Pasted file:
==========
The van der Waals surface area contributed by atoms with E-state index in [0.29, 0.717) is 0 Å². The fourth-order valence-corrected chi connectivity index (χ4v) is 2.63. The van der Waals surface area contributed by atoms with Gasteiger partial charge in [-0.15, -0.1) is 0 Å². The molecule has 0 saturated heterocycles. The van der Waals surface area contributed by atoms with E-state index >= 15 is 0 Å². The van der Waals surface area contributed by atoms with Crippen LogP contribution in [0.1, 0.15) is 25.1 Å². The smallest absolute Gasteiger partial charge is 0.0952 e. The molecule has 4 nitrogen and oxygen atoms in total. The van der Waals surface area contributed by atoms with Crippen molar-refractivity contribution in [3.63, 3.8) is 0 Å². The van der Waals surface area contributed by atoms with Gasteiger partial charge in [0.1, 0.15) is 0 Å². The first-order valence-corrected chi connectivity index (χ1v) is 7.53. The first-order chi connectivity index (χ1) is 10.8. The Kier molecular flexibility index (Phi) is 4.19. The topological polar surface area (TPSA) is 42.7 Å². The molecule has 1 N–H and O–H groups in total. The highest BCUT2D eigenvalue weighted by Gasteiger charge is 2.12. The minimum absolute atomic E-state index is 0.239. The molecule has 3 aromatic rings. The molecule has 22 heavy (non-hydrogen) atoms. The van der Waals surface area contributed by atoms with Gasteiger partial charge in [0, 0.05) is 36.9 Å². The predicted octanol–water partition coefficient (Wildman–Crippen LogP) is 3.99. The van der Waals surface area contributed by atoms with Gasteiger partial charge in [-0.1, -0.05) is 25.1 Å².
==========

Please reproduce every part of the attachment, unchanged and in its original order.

The van der Waals surface area contributed by atoms with E-state index in [0.29, 0.717) is 0 Å². The fourth-order valence-corrected chi connectivity index (χ4v) is 2.63. The van der Waals surface area contributed by atoms with Gasteiger partial charge in [-0.15, -0.1) is 0 Å². The molecule has 0 saturated heterocycles. The van der Waals surface area contributed by atoms with E-state index >= 15 is 0 Å². The van der Waals surface area contributed by atoms with Crippen LogP contribution in [0.1, 0.15) is 25.1 Å². The smallest absolute Gasteiger partial charge is 0.0952 e. The molecule has 4 nitrogen and oxygen atoms in total. The van der Waals surface area contributed by atoms with Crippen molar-refractivity contribution in [3.63, 3.8) is 0 Å². The van der Waals surface area contributed by atoms with Gasteiger partial charge in [0.1, 0.15) is 0 Å². The first-order valence-corrected chi connectivity index (χ1v) is 7.53. The first-order chi connectivity index (χ1) is 10.8. The Kier molecular flexibility index (Phi) is 4.19. The topological polar surface area (TPSA) is 42.7 Å². The molecule has 1 N–H and O–H groups in total. The highest BCUT2D eigenvalue weighted by Gasteiger charge is 2.12. The minimum absolute atomic E-state index is 0.239. The molecule has 3 aromatic rings. The molecule has 22 heavy (non-hydrogen) atoms. The van der Waals surface area contributed by atoms with Gasteiger partial charge in [0, 0.05) is 36.9 Å². The predicted octanol–water partition coefficient (Wildman–Crippen LogP) is 3.99. The van der Waals surface area contributed by atoms with Gasteiger partial charge in [-0.1, -0.05) is 25.1 Å².